Two, embrace human rights as a foundation for our actions. All people – even if too many or consuming too much – have dignity and a right to be here. As it happens, population policies based on the right of all women to choose whether and when to bear a child actually slow the growth of population. …
Three, acknowledge that no one can claim a greater right than anyone else to use energy and natural resources. This is called equity. We cannot object if the poorest people living today and yet to be born succeed in gaining the means to consume as much as Americans do.
As Engelman writes, “The idea that we can easily trim our individual consumption to come into balance with nature – worthy as that effort is – looks increasingly naïve. If people in the developed world slash their per capita greenhouse emissions by half, their effort could be counterbalanced by people in developing countries boosting theirs by just 11 percent.”
Photo Credit: “Trojan Nuclear Power Plant,” courtesy of flickr user tobo.
›October 16, 2010 // By Meaghan Parker“Slower population growth would not solve the climate problem, but it could make a contribution. It is neither a silver bullet nor a red herring,” said Brian O’Neill of the National Center for Atmospheric Research at the annual Society of Environmental Journalists’ conference in Missoula, MT. On Friday, he presented the results of a new demographic study as part of a panel, “Population, Climate, and Consumption,” moderated by Ken Weiss of the Los Angeles Times.
Recently published in PNAS, “Global Demographic Trends and Future Carbon Emissions,” reports the results of a comprehensive assessment examining the impact of demographic changes – including urbanization and aging – on global carbon emissions.
To tease out the complex interactions between demography, consumption, and emissions, O’Neill and his coauthors looked beyond population size to delve into household location and composition. They found that urbanization and aging trends will have differential – and potentially offsetting – impacts on carbon emissions. Aging, particularly in industrialized countries, will reduce carbon emissions by up to 20 percent in the long term. On the other hand, urbanization, particularly in developing countries could increase emissions by 25 percent.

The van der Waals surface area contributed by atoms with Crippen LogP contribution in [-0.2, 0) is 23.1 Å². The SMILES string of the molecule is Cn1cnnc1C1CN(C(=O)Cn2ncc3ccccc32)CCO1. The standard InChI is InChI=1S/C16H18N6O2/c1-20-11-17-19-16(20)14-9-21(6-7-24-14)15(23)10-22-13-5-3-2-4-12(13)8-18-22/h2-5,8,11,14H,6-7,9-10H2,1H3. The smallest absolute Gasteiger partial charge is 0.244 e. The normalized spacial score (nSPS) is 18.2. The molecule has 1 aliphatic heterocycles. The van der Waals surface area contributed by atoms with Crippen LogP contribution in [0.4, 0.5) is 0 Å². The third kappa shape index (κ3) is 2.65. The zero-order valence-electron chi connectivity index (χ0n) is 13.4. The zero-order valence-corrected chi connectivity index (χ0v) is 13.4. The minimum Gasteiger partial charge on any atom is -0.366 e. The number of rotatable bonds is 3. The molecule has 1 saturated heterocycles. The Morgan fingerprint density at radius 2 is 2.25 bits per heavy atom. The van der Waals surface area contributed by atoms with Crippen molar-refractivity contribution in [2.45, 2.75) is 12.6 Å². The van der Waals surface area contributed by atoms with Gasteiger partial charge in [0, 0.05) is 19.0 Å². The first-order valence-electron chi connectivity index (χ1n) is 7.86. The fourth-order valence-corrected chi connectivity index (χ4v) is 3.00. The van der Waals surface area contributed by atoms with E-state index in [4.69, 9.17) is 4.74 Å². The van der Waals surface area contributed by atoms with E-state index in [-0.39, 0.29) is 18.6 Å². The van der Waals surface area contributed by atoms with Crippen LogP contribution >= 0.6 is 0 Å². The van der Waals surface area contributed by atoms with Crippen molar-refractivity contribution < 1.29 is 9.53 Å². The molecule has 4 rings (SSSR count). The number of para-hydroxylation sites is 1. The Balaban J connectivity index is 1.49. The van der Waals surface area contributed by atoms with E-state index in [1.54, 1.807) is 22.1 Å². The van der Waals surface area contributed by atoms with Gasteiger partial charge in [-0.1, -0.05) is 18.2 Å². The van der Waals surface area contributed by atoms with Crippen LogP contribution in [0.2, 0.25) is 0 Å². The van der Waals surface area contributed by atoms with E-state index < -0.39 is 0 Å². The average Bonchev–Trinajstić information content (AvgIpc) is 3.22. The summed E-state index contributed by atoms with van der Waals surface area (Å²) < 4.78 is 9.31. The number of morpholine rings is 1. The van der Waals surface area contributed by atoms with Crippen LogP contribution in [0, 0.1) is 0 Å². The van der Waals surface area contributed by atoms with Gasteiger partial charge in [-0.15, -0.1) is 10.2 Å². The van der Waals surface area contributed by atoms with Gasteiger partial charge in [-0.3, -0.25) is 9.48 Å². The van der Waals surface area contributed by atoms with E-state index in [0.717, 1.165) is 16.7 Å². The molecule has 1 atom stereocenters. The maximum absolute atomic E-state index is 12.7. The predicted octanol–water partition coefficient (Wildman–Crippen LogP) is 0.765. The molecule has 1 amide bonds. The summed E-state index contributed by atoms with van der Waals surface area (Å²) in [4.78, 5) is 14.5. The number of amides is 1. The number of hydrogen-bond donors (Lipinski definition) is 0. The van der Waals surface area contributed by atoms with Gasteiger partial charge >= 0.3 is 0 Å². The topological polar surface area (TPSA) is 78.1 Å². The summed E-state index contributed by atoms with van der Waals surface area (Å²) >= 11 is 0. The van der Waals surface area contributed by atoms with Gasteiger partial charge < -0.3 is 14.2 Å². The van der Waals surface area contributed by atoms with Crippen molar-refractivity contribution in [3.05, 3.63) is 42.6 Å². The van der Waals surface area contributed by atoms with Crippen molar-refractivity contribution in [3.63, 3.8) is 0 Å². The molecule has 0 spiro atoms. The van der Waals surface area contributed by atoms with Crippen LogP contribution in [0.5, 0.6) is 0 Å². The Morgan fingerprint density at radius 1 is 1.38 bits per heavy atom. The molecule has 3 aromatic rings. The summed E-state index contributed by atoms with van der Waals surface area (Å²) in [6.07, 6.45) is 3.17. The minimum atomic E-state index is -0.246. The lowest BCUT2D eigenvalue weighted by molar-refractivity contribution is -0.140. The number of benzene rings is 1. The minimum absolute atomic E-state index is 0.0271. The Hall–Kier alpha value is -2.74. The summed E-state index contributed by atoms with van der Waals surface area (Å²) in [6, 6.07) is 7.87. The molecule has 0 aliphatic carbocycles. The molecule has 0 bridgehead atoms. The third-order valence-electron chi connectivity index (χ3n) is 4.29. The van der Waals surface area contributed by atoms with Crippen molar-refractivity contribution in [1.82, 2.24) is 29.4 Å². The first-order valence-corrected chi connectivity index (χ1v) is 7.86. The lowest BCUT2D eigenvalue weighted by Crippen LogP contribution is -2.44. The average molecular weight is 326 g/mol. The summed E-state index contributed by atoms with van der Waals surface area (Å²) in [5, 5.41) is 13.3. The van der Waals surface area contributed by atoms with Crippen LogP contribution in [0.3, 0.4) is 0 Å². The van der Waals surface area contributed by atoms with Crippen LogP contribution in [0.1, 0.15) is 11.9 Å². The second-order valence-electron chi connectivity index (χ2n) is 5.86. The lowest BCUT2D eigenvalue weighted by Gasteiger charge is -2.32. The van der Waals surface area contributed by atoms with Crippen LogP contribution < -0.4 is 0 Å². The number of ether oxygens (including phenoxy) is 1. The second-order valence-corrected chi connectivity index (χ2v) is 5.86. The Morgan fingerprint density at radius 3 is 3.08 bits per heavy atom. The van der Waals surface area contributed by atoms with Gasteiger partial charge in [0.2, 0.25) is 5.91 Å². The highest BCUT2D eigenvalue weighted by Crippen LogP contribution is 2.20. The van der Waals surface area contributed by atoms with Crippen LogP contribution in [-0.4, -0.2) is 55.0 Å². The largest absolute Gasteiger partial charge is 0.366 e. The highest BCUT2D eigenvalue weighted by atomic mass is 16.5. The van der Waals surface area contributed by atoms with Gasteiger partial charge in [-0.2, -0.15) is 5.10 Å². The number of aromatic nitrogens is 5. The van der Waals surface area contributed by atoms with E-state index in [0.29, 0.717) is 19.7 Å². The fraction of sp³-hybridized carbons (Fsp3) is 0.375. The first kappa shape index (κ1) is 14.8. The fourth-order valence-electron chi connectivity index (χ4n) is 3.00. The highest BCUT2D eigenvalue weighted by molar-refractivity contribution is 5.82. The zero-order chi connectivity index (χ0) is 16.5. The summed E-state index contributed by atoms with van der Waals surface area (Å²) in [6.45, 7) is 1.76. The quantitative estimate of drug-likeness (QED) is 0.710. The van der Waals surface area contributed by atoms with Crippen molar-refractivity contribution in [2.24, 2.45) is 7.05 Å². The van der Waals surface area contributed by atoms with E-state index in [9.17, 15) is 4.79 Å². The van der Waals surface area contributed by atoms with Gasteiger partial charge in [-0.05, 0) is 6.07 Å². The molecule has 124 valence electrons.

›It’s difficult to imagine a scenario for a stable and peaceful world that doesn’t involve a stable and peaceful Pakistan. The country is among the world’s most populous and is also home to the world’s second largest Muslim population, making it the only Muslim majority nuclear state. Its history has been characterized by periods of military rule, political instability, and regional conflicts. This week on dialogue host John Milewski explores the nation’s changing demographics and what they may tell us about near and long term prospects for this vital U.S. ally with guests Michael Kugelman, Zeba Sathar, and Mehtab Karim.
Watch above or on MHz Worldview.
Michael Kugelman is program associate with the Wilson Center’s Asia Program. Much of his recent research and programming focus has involved demographics in Pakistan. He is a regular contributor to Dawn, one of Pakistan’s major English language newspapers.
Zeba Sathar is Pakistan country director at the Population Council in Islamabad. Prior to joining the council, she was chief of research in demography at the Pakistan Institute of Development Economics and a consultant with the World Bank.
Mehtab Karim is a distinguished senior fellow and affiliated professor with the School of Public Policy at George Mason University. Additionally, he is a senior research fellow at the Pew Research Center’s Forum on Religion and Public Life, specializing in global Muslim demographics. Previously, he was a professor of demography at Aga Khan University in Karachi.
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- Eastern Europe’s Most Difficult Transition: Public Health and Demographic Policy, Two Decades after the Cold War Wednesday, August 20, 2014